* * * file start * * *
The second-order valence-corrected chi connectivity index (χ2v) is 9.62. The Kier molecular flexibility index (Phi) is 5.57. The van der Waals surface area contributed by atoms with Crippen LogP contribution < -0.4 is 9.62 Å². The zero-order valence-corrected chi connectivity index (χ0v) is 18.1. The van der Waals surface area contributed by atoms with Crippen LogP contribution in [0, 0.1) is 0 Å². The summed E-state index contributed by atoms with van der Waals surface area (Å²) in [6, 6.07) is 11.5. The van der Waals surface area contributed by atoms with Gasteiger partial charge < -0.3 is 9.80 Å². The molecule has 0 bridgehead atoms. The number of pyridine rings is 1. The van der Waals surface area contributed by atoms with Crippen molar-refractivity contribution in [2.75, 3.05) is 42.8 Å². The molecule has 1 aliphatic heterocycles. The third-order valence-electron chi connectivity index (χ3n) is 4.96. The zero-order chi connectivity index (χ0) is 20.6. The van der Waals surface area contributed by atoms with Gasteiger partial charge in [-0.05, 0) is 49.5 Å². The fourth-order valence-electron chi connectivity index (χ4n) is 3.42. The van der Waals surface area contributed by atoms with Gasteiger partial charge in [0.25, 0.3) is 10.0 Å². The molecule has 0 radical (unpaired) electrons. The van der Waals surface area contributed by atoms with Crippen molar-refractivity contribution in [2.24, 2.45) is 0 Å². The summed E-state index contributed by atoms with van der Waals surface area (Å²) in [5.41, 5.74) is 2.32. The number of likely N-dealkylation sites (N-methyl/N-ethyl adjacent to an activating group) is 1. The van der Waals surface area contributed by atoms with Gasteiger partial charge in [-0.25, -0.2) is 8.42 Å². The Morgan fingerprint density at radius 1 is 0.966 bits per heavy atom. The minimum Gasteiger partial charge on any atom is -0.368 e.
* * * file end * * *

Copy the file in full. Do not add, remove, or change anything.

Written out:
The second-order valence-corrected chi connectivity index (χ2v) is 9.62. The Kier molecular flexibility index (Phi) is 5.57. The van der Waals surface area contributed by atoms with Crippen LogP contribution < -0.4 is 9.62 Å². The zero-order valence-corrected chi connectivity index (χ0v) is 18.1. The van der Waals surface area contributed by atoms with Crippen LogP contribution in [0, 0.1) is 0 Å². The summed E-state index contributed by atoms with van der Waals surface area (Å²) in [6, 6.07) is 11.5. The van der Waals surface area contributed by atoms with Gasteiger partial charge < -0.3 is 9.80 Å². The molecule has 0 bridgehead atoms. The number of pyridine rings is 1. The van der Waals surface area contributed by atoms with Crippen molar-refractivity contribution in [2.75, 3.05) is 42.8 Å². The molecule has 1 aliphatic heterocycles. The third-order valence-electron chi connectivity index (χ3n) is 4.96. The zero-order chi connectivity index (χ0) is 20.6. The van der Waals surface area contributed by atoms with Gasteiger partial charge in [-0.05, 0) is 49.5 Å². The fourth-order valence-electron chi connectivity index (χ4n) is 3.42. The van der Waals surface area contributed by atoms with Gasteiger partial charge in [0.25, 0.3) is 10.0 Å². The molecule has 0 radical (unpaired) electrons. The van der Waals surface area contributed by atoms with Crippen molar-refractivity contribution in [2.24, 2.45) is 0 Å². The summed E-state index contributed by atoms with van der Waals surface area (Å²) in [5.41, 5.74) is 2.32. The number of likely N-dealkylation sites (N-methyl/N-ethyl adjacent to an activating group) is 1. The van der Waals surface area contributed by atoms with Gasteiger partial charge in [-0.25, -0.2) is 8.42 Å². The Morgan fingerprint density at radius 1 is 0.966 bits per heavy atom. The minimum Gasteiger partial charge on any atom is -0.368 e.